Recent research by the European Investment Bank indicates that workers in Europe spend less than 0.5% of their working time on training. This figure seems too low and indeed economics has long predicted some degree of under-provision of training. First, training is expensive for firms, as it entails significant direct and indirect costs. Second, employers know they will lose their investments in training if employees subsequently leave.
Public policy may play a role in alleviating the market failure that leads to such under-provision of training. The new working paper featured in this blog (‘Employee training and firm performance’) contributes empirical evidence to this question. The research evaluates the effects of a €200-million EU training grants scheme on different dimensions of firms.
The study draws on a difference-in-differences methodology, comparing 3,500 firms that applied and received a training grant (of about €30,000) and 6,000 firms that also applied but had their application rejected. Using rich data from Portugal, where the scheme was introduced, firms are compared over several years both before and after their participation in the scheme.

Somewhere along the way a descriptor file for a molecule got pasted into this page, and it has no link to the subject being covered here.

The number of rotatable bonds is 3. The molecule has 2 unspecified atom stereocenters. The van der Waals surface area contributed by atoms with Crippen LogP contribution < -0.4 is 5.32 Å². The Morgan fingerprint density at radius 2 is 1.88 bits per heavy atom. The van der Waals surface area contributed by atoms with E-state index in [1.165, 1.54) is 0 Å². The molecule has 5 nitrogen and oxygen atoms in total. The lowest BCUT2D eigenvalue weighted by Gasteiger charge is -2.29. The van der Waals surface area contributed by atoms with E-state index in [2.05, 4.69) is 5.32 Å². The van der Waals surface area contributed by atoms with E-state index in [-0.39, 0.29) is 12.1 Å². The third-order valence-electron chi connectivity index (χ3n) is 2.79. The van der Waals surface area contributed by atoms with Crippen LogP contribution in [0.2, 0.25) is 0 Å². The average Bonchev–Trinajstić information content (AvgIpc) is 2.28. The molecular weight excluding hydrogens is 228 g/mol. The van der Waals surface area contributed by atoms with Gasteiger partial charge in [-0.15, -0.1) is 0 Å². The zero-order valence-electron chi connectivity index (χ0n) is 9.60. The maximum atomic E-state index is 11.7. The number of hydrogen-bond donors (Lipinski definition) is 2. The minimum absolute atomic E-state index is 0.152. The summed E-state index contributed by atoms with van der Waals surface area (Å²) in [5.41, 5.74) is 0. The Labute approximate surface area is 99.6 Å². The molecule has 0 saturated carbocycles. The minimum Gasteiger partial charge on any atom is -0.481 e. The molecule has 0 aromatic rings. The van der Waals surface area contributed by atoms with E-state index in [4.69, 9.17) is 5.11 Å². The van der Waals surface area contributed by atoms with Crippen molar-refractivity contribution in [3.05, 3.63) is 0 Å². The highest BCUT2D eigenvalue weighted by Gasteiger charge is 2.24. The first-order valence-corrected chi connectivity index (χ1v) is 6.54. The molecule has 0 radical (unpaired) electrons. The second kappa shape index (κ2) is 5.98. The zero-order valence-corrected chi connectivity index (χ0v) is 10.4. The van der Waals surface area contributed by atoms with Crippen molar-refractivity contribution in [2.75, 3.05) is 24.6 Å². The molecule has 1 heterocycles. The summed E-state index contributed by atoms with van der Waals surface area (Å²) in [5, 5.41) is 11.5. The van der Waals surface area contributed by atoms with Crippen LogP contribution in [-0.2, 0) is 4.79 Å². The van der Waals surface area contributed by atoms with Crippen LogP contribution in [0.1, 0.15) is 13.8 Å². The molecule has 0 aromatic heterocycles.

The results indicate that the grants had significant positive effects on training take up, both in terms of hours and expenditure: training increased by about 50 hours per worker per year in the firms that received the grant. Moreover, the additional training conducted by firms led to a number of important outcomes, including increased sales, value added, employment, productivity, and exports. These effects tend to be of at least 5% and, in some cases, 10% or more.
In conclusion, on-the-job learning can make firms more productive. However, that may require a bigger role from governments, particularly in uncertain times like now. As many workers will be at home during possibly long periods of time because of the coronavirus pandemic, governments should facilitate access to (online) training as much as they can.